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Copyright 1997 by the Wyoming Department of Employment, Research & Planning


Unemployment Insurance Covered Employment and Wages for Third Quarter 1996

Source: ES-202 Report
Run Date: February 1997
Prepared: 2/18/97 by Nancy Brennan
Text by: Mike Evans

The third quarter total payroll for Wyoming was $1,233,647,606, up 1.3 percent from the second quarter and up 3.5 percent from the previous year (see Table 1); however, part of this increase is due mainly to a large one- time bonus in a firm in the Real Estate industry. This causes an increase in total payroll, but not a permanent change in consumption by the consumer. The one-time bonus may be partially responsible for the Real Estate industry having the largest change in Average Weekly Wage (AWW) at 11 percent. Real Estate had an increase in total payroll of $5,505,016, but only added 26 jobs over the previous year. Manufacturing had the largest increase statewide from the previous year in employment and payroll (12.1% and 22.9%, respectively). A major portion of this was due to a large firm changing its primary industrial activity, causing the percentage to be artificially inflated. The Agriculture and Services industries also had substantial increases in average monthly employment and payroll statewide for the third quarter. Typically, the third quarter has the highest average monthly employment (see Table 2), due to seasonal factors.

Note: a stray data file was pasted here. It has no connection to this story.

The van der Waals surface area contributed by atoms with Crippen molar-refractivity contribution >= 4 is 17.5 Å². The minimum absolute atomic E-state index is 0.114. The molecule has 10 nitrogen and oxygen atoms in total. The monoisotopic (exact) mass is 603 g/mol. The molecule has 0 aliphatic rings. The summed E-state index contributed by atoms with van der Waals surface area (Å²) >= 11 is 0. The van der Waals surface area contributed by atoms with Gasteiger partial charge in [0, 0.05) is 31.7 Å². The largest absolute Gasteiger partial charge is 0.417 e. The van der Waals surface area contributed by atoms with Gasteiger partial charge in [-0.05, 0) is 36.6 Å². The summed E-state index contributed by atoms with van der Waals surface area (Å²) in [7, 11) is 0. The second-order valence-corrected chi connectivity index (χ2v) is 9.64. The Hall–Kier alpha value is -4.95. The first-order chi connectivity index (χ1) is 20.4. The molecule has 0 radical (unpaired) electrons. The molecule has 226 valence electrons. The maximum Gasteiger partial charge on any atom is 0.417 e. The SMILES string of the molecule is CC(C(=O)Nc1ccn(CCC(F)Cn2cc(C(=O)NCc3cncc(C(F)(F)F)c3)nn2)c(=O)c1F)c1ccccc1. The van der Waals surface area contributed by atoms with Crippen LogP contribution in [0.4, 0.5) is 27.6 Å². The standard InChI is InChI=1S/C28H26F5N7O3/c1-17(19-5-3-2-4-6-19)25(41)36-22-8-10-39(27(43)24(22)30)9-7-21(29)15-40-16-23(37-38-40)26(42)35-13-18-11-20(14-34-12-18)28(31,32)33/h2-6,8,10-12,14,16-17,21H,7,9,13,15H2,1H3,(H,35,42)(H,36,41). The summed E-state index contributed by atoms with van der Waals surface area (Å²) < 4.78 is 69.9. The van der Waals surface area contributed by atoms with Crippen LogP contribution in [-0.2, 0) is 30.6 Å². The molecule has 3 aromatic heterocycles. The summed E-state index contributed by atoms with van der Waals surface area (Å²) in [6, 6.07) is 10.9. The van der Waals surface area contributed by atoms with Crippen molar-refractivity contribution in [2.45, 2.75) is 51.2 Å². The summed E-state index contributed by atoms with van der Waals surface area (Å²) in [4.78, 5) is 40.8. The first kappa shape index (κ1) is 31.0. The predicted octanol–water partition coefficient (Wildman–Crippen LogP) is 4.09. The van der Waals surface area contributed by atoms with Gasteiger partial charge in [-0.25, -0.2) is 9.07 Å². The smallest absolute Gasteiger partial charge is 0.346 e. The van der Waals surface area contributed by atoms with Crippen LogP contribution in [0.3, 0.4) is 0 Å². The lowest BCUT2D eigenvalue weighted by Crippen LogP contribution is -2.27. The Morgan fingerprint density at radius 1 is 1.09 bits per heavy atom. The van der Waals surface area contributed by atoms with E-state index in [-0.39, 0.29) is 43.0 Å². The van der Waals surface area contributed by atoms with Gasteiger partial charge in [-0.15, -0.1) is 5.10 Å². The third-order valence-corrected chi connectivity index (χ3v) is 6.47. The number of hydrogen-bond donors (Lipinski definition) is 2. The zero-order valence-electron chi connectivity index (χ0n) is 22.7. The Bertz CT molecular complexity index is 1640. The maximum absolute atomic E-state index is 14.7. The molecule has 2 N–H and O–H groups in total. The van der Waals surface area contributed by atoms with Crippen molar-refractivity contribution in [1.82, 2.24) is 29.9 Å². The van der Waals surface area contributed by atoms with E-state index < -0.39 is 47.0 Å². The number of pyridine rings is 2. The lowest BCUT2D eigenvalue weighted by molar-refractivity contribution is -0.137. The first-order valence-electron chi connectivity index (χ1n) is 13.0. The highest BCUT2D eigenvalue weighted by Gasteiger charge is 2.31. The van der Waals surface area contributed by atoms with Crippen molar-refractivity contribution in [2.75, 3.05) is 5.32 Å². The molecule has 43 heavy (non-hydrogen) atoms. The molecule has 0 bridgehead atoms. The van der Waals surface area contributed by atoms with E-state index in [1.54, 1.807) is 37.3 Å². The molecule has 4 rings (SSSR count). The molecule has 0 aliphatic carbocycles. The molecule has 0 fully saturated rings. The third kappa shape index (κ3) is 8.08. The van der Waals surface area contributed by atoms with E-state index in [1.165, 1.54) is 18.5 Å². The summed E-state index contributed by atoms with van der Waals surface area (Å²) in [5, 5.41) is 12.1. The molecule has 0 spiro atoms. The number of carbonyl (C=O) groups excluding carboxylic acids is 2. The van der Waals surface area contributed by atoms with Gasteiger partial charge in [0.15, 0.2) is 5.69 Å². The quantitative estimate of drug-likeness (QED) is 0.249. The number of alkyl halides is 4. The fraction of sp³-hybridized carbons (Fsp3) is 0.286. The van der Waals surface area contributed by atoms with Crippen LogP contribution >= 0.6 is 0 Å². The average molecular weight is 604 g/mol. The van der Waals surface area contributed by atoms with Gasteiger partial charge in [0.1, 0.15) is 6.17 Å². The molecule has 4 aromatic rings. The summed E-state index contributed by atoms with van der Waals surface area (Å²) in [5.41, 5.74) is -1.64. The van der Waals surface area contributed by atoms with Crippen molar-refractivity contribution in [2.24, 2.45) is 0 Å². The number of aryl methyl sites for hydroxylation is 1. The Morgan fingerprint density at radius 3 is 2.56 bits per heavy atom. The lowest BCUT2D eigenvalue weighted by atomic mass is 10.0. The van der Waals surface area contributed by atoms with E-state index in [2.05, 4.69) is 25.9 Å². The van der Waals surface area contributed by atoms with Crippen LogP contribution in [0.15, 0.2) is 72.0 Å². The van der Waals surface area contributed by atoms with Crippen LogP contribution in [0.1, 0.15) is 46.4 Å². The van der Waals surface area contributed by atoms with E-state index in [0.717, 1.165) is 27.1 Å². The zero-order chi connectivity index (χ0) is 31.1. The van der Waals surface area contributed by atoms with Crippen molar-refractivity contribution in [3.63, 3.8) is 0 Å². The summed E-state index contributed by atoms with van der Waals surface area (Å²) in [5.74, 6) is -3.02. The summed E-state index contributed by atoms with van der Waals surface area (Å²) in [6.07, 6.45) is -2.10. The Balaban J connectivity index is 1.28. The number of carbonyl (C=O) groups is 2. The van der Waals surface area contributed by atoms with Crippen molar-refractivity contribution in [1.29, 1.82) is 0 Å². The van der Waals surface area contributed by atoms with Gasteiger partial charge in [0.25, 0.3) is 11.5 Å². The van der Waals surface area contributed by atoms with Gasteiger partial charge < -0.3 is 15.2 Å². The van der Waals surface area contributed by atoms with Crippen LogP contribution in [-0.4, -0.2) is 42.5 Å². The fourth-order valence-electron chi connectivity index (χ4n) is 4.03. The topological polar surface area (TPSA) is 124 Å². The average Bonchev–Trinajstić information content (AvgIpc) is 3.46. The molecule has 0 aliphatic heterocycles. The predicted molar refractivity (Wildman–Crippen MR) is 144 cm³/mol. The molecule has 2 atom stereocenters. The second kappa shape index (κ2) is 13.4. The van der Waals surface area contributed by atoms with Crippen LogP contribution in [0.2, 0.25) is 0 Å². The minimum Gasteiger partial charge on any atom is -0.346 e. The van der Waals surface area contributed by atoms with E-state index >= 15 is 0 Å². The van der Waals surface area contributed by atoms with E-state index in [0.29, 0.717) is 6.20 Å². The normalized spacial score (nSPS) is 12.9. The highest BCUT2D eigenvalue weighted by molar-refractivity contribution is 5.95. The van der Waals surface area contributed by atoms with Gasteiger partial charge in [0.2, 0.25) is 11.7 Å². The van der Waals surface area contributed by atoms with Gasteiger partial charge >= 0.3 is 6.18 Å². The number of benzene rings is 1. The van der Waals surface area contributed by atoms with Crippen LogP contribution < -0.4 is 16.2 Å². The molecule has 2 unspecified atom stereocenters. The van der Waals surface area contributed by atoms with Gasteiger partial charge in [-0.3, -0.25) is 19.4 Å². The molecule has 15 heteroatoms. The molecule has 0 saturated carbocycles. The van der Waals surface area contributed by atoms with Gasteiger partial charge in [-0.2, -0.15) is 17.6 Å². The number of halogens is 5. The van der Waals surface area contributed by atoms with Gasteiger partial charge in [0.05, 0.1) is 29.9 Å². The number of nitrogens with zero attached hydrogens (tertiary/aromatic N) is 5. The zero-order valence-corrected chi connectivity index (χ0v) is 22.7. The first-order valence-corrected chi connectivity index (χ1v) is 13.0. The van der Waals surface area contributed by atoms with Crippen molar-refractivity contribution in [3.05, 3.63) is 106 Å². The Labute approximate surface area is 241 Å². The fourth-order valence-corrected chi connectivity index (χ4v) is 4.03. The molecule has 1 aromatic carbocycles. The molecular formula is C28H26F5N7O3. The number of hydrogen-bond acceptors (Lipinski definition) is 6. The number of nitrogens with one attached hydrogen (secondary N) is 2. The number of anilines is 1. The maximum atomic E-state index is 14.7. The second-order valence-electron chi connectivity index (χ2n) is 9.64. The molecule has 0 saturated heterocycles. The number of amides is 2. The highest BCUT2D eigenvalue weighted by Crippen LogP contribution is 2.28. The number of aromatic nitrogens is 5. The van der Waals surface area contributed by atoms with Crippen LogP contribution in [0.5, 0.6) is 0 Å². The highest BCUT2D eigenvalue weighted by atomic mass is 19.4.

Federal Government again had a decrease of 2.5 percent in employment but a 3.3 percent increase in weekly wages. This is due to an employment cut at the lower end of the pay scale that caused employment to drop, and the average wage to increase substantially. State Government average weekly wages had the largest decrease (1.0%), without adjusting for inflation. Transportation and Mining again continued to decline in average monthly employment and total payroll, with Wholesale Trade seeing a decline in employment, too.

Sweetwater County had the largest percent decrease in employment (4.0%--see Table 3), consistent with the Mining industry decline statewide (see Table 1). Natrona, Carbon, Goshen, Weston, and Crook Counties' employment levels continued to diminish. Weston, Carbon, and Platte Counties also had a large percentage decline in total payrolls. AWW decreased substantially in Weston, Niobrara, and Platte Counties, although Platte County had the largest percentage decrease (3.8%).

Hot Springs had the largest percentage increase over the year in employment (5.8%). Campbell County's economy continued to grow with an increase in employment of 509 jobs and a total payroll increase of $7,393,978 (6.7%), while Big Horn, Hot Springs, and Sublette Counties had the largest percentage increases of 15.8, 10.5, and 9.8 percent, respectively. Average Weekly Wages increased substantially in Big Horn and Sublette Counties, corresponding with the total payroll increases. Crook County had a significant increase in AWW (5.8%), but employment levels dropped (1.0%).


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